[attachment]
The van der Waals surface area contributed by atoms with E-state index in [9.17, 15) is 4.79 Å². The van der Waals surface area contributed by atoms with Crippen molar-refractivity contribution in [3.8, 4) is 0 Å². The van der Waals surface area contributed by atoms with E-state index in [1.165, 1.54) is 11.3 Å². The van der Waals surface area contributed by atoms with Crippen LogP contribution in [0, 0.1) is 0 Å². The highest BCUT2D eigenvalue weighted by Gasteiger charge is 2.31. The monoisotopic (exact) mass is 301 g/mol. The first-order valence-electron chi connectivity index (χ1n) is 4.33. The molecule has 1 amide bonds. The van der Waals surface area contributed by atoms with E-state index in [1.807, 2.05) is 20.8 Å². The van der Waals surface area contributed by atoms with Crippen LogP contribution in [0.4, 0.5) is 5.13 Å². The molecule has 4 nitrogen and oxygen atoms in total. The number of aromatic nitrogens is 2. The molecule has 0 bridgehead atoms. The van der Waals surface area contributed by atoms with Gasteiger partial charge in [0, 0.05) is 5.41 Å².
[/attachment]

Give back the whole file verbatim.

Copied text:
The van der Waals surface area contributed by atoms with E-state index in [9.17, 15) is 4.79 Å². The van der Waals surface area contributed by atoms with Crippen molar-refractivity contribution in [3.8, 4) is 0 Å². The van der Waals surface area contributed by atoms with E-state index in [1.165, 1.54) is 11.3 Å². The van der Waals surface area contributed by atoms with Crippen LogP contribution in [0, 0.1) is 0 Å². The highest BCUT2D eigenvalue weighted by Gasteiger charge is 2.31. The monoisotopic (exact) mass is 301 g/mol. The first-order valence-electron chi connectivity index (χ1n) is 4.33. The molecule has 1 amide bonds. The van der Waals surface area contributed by atoms with E-state index in [1.807, 2.05) is 20.8 Å². The van der Waals surface area contributed by atoms with Crippen LogP contribution in [0.4, 0.5) is 5.13 Å². The molecule has 4 nitrogen and oxygen atoms in total. The number of aromatic nitrogens is 2. The molecule has 0 bridgehead atoms. The van der Waals surface area contributed by atoms with Gasteiger partial charge in [0, 0.05) is 5.41 Å².